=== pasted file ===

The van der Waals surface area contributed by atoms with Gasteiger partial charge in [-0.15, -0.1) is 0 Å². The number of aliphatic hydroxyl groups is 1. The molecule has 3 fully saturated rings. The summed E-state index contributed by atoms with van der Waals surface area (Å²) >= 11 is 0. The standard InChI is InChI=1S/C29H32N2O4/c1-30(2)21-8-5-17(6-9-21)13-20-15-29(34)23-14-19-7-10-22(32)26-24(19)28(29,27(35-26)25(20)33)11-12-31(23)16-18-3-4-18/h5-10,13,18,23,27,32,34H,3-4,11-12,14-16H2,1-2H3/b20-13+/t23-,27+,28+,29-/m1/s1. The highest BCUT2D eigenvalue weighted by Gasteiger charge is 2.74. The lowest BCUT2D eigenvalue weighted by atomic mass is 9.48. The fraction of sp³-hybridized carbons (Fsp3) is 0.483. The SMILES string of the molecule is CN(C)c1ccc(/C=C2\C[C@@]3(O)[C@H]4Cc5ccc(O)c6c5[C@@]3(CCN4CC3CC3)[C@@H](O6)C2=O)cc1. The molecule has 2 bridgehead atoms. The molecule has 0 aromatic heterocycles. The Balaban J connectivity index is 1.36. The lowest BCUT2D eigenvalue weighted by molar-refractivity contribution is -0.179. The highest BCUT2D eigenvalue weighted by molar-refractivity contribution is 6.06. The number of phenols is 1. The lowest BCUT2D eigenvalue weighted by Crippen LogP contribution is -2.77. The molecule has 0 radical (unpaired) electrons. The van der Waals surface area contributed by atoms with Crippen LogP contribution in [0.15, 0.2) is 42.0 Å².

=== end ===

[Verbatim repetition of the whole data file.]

The van der Waals surface area contributed by atoms with Gasteiger partial charge in [-0.15, -0.1) is 0 Å². The number of aliphatic hydroxyl groups is 1. The molecule has 3 fully saturated rings. The summed E-state index contributed by atoms with van der Waals surface area (Å²) >= 11 is 0. The standard InChI is InChI=1S/C29H32N2O4/c1-30(2)21-8-5-17(6-9-21)13-20-15-29(34)23-14-19-7-10-22(32)26-24(19)28(29,27(35-26)25(20)33)11-12-31(23)16-18-3-4-18/h5-10,13,18,23,27,32,34H,3-4,11-12,14-16H2,1-2H3/b20-13+/t23-,27+,28+,29-/m1/s1. The highest BCUT2D eigenvalue weighted by Gasteiger charge is 2.74. The lowest BCUT2D eigenvalue weighted by atomic mass is 9.48. The fraction of sp³-hybridized carbons (Fsp3) is 0.483. The SMILES string of the molecule is CN(C)c1ccc(/C=C2\C[C@@]3(O)[C@H]4Cc5ccc(O)c6c5[C@@]3(CCN4CC3CC3)[C@@H](O6)C2=O)cc1. The molecule has 2 bridgehead atoms. The molecule has 0 aromatic heterocycles. The Balaban J connectivity index is 1.36. The lowest BCUT2D eigenvalue weighted by molar-refractivity contribution is -0.179. The highest BCUT2D eigenvalue weighted by molar-refractivity contribution is 6.06. The number of phenols is 1. The lowest BCUT2D eigenvalue weighted by Crippen LogP contribution is -2.77. The molecule has 0 radical (unpaired) electrons. The van der Waals surface area contributed by atoms with Crippen LogP contribution in [0.15, 0.2) is 42.0 Å².